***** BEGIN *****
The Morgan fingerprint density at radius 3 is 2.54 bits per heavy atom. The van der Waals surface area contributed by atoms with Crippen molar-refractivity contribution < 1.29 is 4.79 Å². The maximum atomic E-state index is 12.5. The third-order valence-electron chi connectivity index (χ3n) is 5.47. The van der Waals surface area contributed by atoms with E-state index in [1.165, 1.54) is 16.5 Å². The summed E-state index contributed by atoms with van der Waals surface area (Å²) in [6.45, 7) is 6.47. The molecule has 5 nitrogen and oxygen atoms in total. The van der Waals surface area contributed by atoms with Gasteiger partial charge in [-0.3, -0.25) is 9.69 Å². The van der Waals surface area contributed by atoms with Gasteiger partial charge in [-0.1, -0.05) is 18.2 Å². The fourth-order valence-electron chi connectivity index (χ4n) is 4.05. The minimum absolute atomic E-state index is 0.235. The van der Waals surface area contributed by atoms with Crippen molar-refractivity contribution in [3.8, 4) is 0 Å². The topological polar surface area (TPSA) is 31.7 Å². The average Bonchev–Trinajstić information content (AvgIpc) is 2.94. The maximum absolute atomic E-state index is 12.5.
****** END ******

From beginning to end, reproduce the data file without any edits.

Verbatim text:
The Morgan fingerprint density at radius 3 is 2.54 bits per heavy atom. The van der Waals surface area contributed by atoms with Crippen molar-refractivity contribution < 1.29 is 4.79 Å². The maximum atomic E-state index is 12.5. The third-order valence-electron chi connectivity index (χ3n) is 5.47. The van der Waals surface area contributed by atoms with E-state index in [1.165, 1.54) is 16.5 Å². The summed E-state index contributed by atoms with van der Waals surface area (Å²) in [6.45, 7) is 6.47. The molecule has 5 nitrogen and oxygen atoms in total. The van der Waals surface area contributed by atoms with Gasteiger partial charge in [-0.3, -0.25) is 9.69 Å². The van der Waals surface area contributed by atoms with Gasteiger partial charge in [-0.1, -0.05) is 18.2 Å². The fourth-order valence-electron chi connectivity index (χ4n) is 4.05. The minimum absolute atomic E-state index is 0.235. The van der Waals surface area contributed by atoms with Crippen molar-refractivity contribution in [3.8, 4) is 0 Å². The topological polar surface area (TPSA) is 31.7 Å². The average Bonchev–Trinajstić information content (AvgIpc) is 2.94. The maximum absolute atomic E-state index is 12.5.